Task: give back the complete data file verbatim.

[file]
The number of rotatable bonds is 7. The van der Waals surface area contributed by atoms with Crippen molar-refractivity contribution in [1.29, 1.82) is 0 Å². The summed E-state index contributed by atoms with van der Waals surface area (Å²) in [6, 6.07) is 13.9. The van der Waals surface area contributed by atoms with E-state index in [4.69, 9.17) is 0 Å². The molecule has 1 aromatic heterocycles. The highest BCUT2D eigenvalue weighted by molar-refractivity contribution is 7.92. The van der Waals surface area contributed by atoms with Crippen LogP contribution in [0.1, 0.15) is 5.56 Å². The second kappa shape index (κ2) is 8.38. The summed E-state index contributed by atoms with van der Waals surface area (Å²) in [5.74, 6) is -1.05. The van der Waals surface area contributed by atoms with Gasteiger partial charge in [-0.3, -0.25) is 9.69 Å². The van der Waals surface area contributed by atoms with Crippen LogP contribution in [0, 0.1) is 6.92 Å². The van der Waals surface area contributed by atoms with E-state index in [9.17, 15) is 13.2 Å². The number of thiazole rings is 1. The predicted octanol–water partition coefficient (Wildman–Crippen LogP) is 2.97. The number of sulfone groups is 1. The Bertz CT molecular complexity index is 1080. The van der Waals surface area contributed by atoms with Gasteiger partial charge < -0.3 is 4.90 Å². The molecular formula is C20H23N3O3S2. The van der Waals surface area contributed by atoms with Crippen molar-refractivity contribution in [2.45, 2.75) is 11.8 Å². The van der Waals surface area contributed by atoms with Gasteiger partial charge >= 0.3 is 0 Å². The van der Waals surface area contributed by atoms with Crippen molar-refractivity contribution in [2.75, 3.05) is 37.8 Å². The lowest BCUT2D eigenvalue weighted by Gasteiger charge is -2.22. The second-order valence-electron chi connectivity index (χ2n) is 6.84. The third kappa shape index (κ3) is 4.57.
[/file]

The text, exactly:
The number of rotatable bonds is 7. The van der Waals surface area contributed by atoms with Crippen molar-refractivity contribution in [1.29, 1.82) is 0 Å². The summed E-state index contributed by atoms with van der Waals surface area (Å²) in [6, 6.07) is 13.9. The van der Waals surface area contributed by atoms with E-state index in [4.69, 9.17) is 0 Å². The molecule has 1 aromatic heterocycles. The highest BCUT2D eigenvalue weighted by molar-refractivity contribution is 7.92. The van der Waals surface area contributed by atoms with Crippen LogP contribution in [0.1, 0.15) is 5.56 Å². The second kappa shape index (κ2) is 8.38. The summed E-state index contributed by atoms with van der Waals surface area (Å²) in [5.74, 6) is -1.05. The van der Waals surface area contributed by atoms with Gasteiger partial charge in [-0.3, -0.25) is 9.69 Å². The van der Waals surface area contributed by atoms with Crippen LogP contribution in [0, 0.1) is 6.92 Å². The van der Waals surface area contributed by atoms with E-state index in [9.17, 15) is 13.2 Å². The number of thiazole rings is 1. The predicted octanol–water partition coefficient (Wildman–Crippen LogP) is 2.97. The number of sulfone groups is 1. The Bertz CT molecular complexity index is 1080. The van der Waals surface area contributed by atoms with Gasteiger partial charge < -0.3 is 4.90 Å². The molecular formula is C20H23N3O3S2. The van der Waals surface area contributed by atoms with Crippen molar-refractivity contribution in [2.45, 2.75) is 11.8 Å². The van der Waals surface area contributed by atoms with Gasteiger partial charge >= 0.3 is 0 Å². The van der Waals surface area contributed by atoms with Crippen molar-refractivity contribution in [2.75, 3.05) is 37.8 Å². The lowest BCUT2D eigenvalue weighted by Gasteiger charge is -2.22. The second-order valence-electron chi connectivity index (χ2n) is 6.84. The third kappa shape index (κ3) is 4.57.